The low female singing voice in opera, choir, and non, classical music (the alto part in choir is sung by contraltos and mezzo-sopranos with strong low notes). The contralto has a range from F3 (below middle C) to G5 (the second G over middle C). This deep, dark female voice is the rarest female voice and they are known to sound almost like men on their lowest notes.
Sitting between mezzo sopranos and tenors, contraltos have relatively few roles in opera as little has been written specifically for them and what roles they have are usually that of maidservants, mothers, grandmothers, and friends of the heroine, but they occasionally get hardy roles, notably witches and goddesses. They also play roles originally meant for castratos (when mezzo-sopranos, countertenors, tenors, and baritones don't take them).
A number of pop singers and Broadway performers are contraltos, although they are not farther distinguished as they would be in opera. Examples include Fiona Apple, Cher, Toni Braxton, Etta James, Sarah Vaughn, Alicia Keyes, Diana Krall, Lisa Gerrard, Amy MacDonald, Yulia MacLean, Amy Winehouse, Adele, Reba MacIntire, Stevie Nicks, Katy Perry, Carly Simon, Ana Carolina, Emily Haines, Judy Garland, Chaka Khan, and Annie Lennox.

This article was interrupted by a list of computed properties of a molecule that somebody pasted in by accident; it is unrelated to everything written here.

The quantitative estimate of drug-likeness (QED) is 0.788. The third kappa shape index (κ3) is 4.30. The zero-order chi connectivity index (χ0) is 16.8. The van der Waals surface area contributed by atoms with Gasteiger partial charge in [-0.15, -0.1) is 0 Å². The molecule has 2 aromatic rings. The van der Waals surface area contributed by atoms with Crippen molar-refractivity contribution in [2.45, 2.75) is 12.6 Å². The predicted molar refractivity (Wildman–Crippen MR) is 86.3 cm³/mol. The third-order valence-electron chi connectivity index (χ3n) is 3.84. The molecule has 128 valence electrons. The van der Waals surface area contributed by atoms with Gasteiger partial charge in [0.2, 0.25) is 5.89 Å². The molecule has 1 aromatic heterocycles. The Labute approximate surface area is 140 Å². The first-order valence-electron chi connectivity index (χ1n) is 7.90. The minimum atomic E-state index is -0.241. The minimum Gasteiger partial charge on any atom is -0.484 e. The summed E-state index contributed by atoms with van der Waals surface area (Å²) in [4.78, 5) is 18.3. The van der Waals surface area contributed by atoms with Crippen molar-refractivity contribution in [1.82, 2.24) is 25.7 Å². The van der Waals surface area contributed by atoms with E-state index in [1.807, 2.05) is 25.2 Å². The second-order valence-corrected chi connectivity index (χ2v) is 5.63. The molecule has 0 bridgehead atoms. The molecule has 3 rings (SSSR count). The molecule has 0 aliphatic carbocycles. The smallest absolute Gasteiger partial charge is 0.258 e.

Based on vocal weight/voice type, contraltos are divided into three subcategories:
Coloratura contralto: light, agile, flexible, capable of vocal acrobatics (a rare voice).
Lyric contralto: stronger than coloratura contralto, but lighter and tamer than the dramatic contralto. Most common contralto voice.
Dramatic contralto: A powerful, rich, dark female voice and very rare.
Operatic contraltos include Ernestine Schumann-Heink, Maureen Forrester, Kathleen Ferrier, Marian Anderson, Marie-Nicole Lemieux, Nathalie Stutzmann, Ewa Podles, Anna Larsson, and Sonia Prina.
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